In a perfect world we'd all be able to agree to hate Auburn, and no one else. Alas, the world is not perfect, and the world of college football is no different. It comes with all kinds of complications. When the complications arise, we're left figuring out how to talk about them, and what's the right tone and who are we worrying about offending, and geez, wouldn't it just be easier if an Auburn recruit got picked up within a week of Signing Day on suspicion of drug dealing?
But this is an SEC sports site. We cover SEC sports and sometimes that means talking about things that happen off the field and require us to seriously question the place of sports in the broader culture.
This is one of those broader culture moments. Yesterday Michael Sam, the reigning SEC co-defensive Player of the Year, a First Team All-American, announced that he is also, coincidentally, a gay man.
There are plenty of places on the internet where you can go find out "what this means." It means different things to different people by the way, and to some it means something very different in private than what it means in public. For the moment I recommend reading the work of my SB Nation colleague Bill Connelly over at Rock M Nation.
If I want to make one point in this brief essay, it is this: Michael Sam didn't owe anyone an "announcement" regarding his sexuality, save perhaps himself. It sounds as if he knew however that his sexuality was going to be a story sooner or later, and that sooner gave things a chance to die down before the upcoming draft. For now the reactions have been overwhelmingly positive, though at least one former teammate points out that things may not have been completely rosy during Sam's time in Columbia.
While the narrative over the past 24 hours has been that everyone supports Sam and that's wonderful I'm fairly certain that everyone in the Tigers' locker room was not totally supportive and that there were probably players who did wait until he left the showers to get in. Players who didn't want to go out with Sam on the weekends. And that the experience may have been very different for a walk-on kicker than for the team's leading pass rusher. This doesn't mean that Missouri as a school, Columbia as a town, and Gary Pinkel as a coach don't deserve some credit for creating an environment in which Michael Sam felt safe enough to be who he was. But I think it does mean that Michael Sam has put in significant time dealing with a personal weight most of us will never have to shoulder, and he managed to become one of the best college football players in America while doing so.
That deserves an immense amount of respect. I can't imagine the fear, the doubt, and the pressure that he must have felt over and over again. Because even though many college towns are noted for being less judgmental places than broader America, Michael Sam likely had a lot of moments when he didn't know who he could trust, or how to act, or what to say, or how to seem. He didn't just survive it, he excelled. Flourished into a guy who's good enough to play in the NFL.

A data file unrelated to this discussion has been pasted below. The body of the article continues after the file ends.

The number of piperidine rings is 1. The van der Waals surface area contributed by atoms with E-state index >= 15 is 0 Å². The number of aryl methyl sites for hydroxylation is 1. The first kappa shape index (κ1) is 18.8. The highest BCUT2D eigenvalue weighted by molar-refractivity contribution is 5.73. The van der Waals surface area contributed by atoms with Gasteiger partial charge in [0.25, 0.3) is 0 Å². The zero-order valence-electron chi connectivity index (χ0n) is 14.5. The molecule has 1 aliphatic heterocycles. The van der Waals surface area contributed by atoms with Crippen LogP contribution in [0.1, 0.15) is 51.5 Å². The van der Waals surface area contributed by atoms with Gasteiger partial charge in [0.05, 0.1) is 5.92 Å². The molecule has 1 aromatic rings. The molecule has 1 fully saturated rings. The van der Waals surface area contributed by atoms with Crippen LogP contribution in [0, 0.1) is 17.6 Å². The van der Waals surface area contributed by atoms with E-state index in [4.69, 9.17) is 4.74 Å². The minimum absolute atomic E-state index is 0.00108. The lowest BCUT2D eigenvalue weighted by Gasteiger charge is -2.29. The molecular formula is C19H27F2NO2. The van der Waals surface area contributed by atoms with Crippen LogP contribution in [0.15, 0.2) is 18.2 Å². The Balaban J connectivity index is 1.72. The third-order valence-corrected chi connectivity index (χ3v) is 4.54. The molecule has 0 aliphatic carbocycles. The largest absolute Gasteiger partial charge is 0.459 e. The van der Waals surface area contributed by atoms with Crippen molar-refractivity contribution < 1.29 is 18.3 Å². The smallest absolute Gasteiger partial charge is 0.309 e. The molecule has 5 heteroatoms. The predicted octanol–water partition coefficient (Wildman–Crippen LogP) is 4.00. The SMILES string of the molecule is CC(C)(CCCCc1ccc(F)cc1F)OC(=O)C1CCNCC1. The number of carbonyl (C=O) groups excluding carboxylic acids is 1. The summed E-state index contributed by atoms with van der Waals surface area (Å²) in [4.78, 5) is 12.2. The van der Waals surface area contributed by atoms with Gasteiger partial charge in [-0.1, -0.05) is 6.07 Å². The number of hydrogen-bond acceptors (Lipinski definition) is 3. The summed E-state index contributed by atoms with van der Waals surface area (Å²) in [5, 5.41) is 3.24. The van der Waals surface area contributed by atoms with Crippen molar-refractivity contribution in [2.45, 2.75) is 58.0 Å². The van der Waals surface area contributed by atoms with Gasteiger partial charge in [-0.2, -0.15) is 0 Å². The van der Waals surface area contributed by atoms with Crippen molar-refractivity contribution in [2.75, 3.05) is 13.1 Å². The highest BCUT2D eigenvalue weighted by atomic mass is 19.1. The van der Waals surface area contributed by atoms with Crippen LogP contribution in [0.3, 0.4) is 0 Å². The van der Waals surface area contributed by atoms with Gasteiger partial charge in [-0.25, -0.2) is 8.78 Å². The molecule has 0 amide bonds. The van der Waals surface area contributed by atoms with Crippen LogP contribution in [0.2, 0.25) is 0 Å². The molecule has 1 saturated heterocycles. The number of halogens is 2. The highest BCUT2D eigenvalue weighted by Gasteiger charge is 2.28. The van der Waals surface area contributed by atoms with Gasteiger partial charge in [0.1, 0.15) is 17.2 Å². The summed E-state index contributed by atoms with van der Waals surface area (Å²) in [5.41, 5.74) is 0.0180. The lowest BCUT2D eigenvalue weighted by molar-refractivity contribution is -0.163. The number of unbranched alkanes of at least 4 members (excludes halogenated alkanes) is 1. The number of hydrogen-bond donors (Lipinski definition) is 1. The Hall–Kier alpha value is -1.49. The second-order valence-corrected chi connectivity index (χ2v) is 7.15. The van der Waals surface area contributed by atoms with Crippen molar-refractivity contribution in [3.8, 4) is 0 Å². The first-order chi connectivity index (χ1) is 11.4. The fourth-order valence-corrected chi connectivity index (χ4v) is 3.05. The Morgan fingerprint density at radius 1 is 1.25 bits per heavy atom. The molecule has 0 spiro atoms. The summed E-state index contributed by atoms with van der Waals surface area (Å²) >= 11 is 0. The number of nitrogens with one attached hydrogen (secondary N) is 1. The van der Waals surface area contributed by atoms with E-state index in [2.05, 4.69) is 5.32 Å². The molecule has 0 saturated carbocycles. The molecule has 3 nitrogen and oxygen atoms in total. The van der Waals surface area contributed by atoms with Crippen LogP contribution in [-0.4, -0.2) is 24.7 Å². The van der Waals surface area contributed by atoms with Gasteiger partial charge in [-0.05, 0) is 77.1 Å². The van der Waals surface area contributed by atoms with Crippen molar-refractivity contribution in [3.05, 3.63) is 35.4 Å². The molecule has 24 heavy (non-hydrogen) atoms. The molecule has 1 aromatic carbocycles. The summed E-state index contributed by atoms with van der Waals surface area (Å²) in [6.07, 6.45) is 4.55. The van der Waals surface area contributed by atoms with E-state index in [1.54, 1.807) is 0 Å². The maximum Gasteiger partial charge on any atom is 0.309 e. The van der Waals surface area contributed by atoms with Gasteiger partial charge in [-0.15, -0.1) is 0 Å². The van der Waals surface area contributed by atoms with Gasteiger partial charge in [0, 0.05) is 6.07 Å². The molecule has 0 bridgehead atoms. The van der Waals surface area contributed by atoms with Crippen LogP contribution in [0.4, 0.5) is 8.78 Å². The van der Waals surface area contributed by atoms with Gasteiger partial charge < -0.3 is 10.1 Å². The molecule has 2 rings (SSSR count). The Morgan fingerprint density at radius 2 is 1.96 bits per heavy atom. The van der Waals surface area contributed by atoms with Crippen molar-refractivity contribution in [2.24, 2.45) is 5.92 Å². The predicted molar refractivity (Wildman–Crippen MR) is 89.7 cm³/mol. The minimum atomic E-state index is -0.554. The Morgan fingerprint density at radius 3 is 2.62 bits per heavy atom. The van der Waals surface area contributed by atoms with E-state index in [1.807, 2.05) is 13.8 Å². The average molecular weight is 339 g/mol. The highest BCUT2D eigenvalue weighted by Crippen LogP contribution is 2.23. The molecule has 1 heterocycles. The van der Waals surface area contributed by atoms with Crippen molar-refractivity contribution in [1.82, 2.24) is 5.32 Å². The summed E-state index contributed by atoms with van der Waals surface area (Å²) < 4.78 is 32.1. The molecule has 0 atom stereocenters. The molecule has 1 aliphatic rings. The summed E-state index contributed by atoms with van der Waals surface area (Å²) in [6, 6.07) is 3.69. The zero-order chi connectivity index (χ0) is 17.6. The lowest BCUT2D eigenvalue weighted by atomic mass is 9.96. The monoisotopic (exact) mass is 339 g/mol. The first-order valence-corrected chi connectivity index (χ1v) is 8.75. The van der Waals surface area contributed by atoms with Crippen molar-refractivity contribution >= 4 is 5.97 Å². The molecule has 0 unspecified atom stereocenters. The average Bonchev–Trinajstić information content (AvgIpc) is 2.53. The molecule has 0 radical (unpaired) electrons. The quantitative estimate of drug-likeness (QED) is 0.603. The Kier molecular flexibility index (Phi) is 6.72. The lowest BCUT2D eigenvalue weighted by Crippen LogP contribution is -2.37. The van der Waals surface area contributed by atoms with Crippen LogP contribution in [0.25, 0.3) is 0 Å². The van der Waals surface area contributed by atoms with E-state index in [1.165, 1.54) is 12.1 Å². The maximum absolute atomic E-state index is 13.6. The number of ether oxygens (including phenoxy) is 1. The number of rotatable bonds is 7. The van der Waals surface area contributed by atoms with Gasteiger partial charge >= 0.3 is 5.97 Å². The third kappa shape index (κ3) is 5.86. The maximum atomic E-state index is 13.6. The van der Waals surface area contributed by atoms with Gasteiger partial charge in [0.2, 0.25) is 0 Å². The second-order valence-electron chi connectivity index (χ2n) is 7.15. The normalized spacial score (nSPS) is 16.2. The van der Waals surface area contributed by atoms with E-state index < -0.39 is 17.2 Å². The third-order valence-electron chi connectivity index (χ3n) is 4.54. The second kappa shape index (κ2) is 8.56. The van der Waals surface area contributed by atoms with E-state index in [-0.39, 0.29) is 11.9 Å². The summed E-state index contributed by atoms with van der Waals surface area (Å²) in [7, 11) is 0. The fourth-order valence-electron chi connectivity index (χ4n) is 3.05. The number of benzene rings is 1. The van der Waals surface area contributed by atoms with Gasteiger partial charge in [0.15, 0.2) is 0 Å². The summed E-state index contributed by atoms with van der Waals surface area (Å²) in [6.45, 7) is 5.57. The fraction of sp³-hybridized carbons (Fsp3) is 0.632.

My sense is that this also doesn't mean Sam's draft status has improved.That's because NFL personnel executives are scared of things they don't know how to quantify and process and haven't seen a hundred times before. Sam's status as an openly gay man in the NFL is something that's a huge unknown. It doesn't help matters that the NFL Draft is the perfect environment for those seeking plausible deniability. 31 teams already weren't going to draft Michael Sam because his arms are 1/16th of an inch too short, or his 40 time is 0.02 seconds too slow, or he made an offhand joke about watching Archer during an interview.
Remember, that these are the same people who seriously wondered how Andy Dalton's red hair correlated with his quarterbacking skills, and keep hiring Wade Phillips & Dick Jauron over, and over, and over again. And draft rooms being draft rooms one courageous coach, willing to see Sam as a football player rather than a gay football player, won't likely be enough to get him drafted. It will take a room full of folks on a team whose leaders have been asked, in private, whether they're okay with Sam joining the team.
In short, I don't think Michael Sam is about to become the object of a mad scramble to move up the draft board. I think every NFL GM who drafts a pass rusher not named Michael Sam is going to be asked why and will have a pat answer rehearsed beforehand, likely referencing "physicality" or "measurables" or some other personnel-speak. Some of them, primarily those drafting in the first couple of rounds, won't be misleading anyone about their motives. They will have drafted someone who they already planned to draft before or instead of drafting Michael Sam.
This doesn't mean Michael Sam will not end up in an NFL training camp this summer. The guy's too good a football player not to. Then the drama will center on one team and their decisions regarding his development, access to the media, and at some point whether or not he's going to actually be on the team. NFL teams cut players, lots of players, even sometimes players who they drafted and paid large sums of money to. Players who are deemed "team guys", who do what they're told and aren't "a distraction." Every indication from his time at Mizzou is that Michael Sam is definitely a team player, but at this point he couldn't avoid being a distraction no matter how fervently he wants to.
I'm going to leave it to others to hold forth on what Michael Sam's decision is. But in this guy's opinion, these are the things it isn't. Until later . . .